Duveneck / St. Francis | March 5, 2010 | Palo Alto Weekly | Palo Alto Online |

Palo Alto Weekly

Real Estate - March 5, 2010

Duveneck / St. Francis

A welcoming community, safe streets and 'small-town environment'

by Martin Sanchez

Barbara Wolfe and her husband Elliott wanted to settle down after moving around the country for many years, and after one visit to Palo Alto in 1970, she remembers thinking, "This is it. ... This is home."

Forty years, three re-models and many memories later, they still live in their home on Madison Avenue.

Margot Lockwood-Stein and her husband Tom Stein came to Duveneck in 2007 in search of a neighborhood where their children Ben and Katherine could safely play outside. They were attracted to the canopy of trees that surrounded their eventual home on Walter Hays Drive and appreciate how the neighborhood gives their children access to "great schools all the way 'til high school," Lockwood-Stein said.

"We had bid on a similar (house) a year before, so I knew Margot would love it," Stein said.

These two families' experiences provide insight into daily life in Duveneck and the shared experiences that bring its residents together.

Socializing on Duveneck's streets and sidewalks is very important to both families. The houses in the Steins' corner of the neighborhood are "really attractive" and well-kept, Lockwood-Stein said, and minimal traffic makes their street a safe, active social hub.

"We'll take a walk around the loop and the kids will all be playing, and we'll be hanging out with the grown-ups," Lockwood-Stein said.

The Steins also enjoy wandering slightly further afield. Their children spend a lot of time at Eleanor Pardee Park, and Stein, an avid tennis player, appreciates Duveneck's proximity to the courts at Rinconada Park.

Wolfe described "Eleanor" Park as an especial "delight." Palo Alto's abundance of child-friendly facilities — including the Children's Library and the Junior Museum & Zoo, both of which are within walking distance from Duveneck — impressed her during her first visit to the city, she said.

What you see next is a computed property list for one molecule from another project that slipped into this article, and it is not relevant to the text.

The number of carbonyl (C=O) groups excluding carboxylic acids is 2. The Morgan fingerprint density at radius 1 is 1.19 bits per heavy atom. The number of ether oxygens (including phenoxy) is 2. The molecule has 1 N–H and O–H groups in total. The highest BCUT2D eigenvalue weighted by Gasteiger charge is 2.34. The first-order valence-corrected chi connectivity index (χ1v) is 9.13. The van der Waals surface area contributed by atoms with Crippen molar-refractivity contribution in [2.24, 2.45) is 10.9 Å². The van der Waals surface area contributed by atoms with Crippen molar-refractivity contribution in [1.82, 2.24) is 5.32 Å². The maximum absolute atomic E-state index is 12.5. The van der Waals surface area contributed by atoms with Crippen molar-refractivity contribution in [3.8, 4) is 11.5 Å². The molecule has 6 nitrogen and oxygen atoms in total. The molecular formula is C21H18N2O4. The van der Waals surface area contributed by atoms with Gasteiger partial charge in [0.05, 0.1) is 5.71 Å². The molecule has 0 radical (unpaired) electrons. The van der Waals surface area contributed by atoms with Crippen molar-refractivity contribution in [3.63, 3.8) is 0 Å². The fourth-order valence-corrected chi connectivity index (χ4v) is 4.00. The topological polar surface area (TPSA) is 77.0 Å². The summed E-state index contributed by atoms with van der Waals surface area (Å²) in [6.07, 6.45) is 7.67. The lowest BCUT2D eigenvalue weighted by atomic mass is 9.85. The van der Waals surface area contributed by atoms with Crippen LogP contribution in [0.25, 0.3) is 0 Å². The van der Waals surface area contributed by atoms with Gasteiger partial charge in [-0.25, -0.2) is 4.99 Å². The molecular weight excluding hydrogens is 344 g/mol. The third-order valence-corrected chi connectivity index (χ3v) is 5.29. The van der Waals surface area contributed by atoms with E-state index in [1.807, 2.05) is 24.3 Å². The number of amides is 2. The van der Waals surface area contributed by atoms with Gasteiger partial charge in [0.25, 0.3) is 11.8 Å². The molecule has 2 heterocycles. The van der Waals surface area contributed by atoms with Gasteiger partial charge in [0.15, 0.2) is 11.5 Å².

However, frequent traffic on her street discourages many of her neighbors from walking around the neighborhood and socializing, she said. Turning nearby Edgewood Plaza shopping center into a "community hub" would help solve this problem, she said.

For now, she walks her dog daily and enjoys meeting people who are out with their own pets. She and her friends also take weekly walks to University Avenue and Town & Country shopping center —Duveneck's closest commercial districts.

The Steins wanted to move to Palo Alto because of its excellent school system, Lockwood-Stein said. She and her husband are thankful that five of their neighbors have children in the same grade at Duveneck Elementary as their son.

"Both of us grew up in the same group of kids through high school, and we knew how beneficial that could be," he said.

Wolfe's memories of Green Gables, as Duveneck Elementary was called until 1982, are more colorful.

"In the '70s, everything was, you know, hanging loose," she said.

Wolfe's daughter Laura, who started attending Green Gables as a first grader, said that she and her classmates were seated in a circle by their teacher — "with all the heads pressed together" — and taught the principles of group meditation.

She also recalled a teacher who lived in the neighborhood and often sat outside in his car — a large convertible with a steer's horns mounted on the hood — to greet passing students.

"It was nice to go over there and say hi," she said.

Laura Wolfe moved back to Duveneck with her husband Daniel Cher in 1998 after leaving for college years before. The couple bid on many Palo Alto houses but ended up on Iris Lane — a street about five blocks from Barbara Wolfe's — where they now live with their daughters Emma and Clara.

"The school is better since I was here. ... There are teacher's aides and more parent involvement," she said.

Moving to Duveneck can be difficult. Lockwood-Stein said that Duveneck's high real estate prices make living there "a very big financial decision" and that their current house is significantly smaller than the San Mateo house they lived in beforehand.

But "the neighborhood is so great, it was worth it," Stein said.

Barbara Wolfe is just glad to have found a quiet neighborhood with "tight community bonds (and) friendly neighbors," she said.

"The beauty is we have created a small-town environment in the larger environment of the Peninsula," she said.


For more Home and Real Estate news, visit www.paloaltoonline.com/real_estate.


CHILDCARE AND PRESCHOOLS: Duveneck Kids' Club, 705 Alester Ave.

FIRE STATION: No. 3, 799 Embarcadero Road

LIBRARY: Main Library, 1213 Newell Road

LOCATION: Bounded by San Francisquito Creek, Oregon Expressway, Greer Road, Embarcadero Road and Newell Road


Karen White, 650-494-7026, KarenWhite4@sbcglobal.net

PARKS (NEARBY): Eleanor Pardee Park, 851 Center Drive; Rinconada Park, 777 Embarcadero Road

POST OFFICE: Main, 2085 E. Bayshore Road

PRIVATE SCHOOLS (NEARBY): International School of the Peninsula, 151 Laura Lane; St. Elizabeth Seton, 1095 Channing Ave.

PUBLIC SCHOOLS: Duveneck Elementary School, Jordan Middle School, Palo Alto High School

SHOPPING: Edgewood Shopping Center (to be renovated); University Avenue

Editorial Intern Martin Sanchez can be e-mailed at msanchez@paweekly.com.


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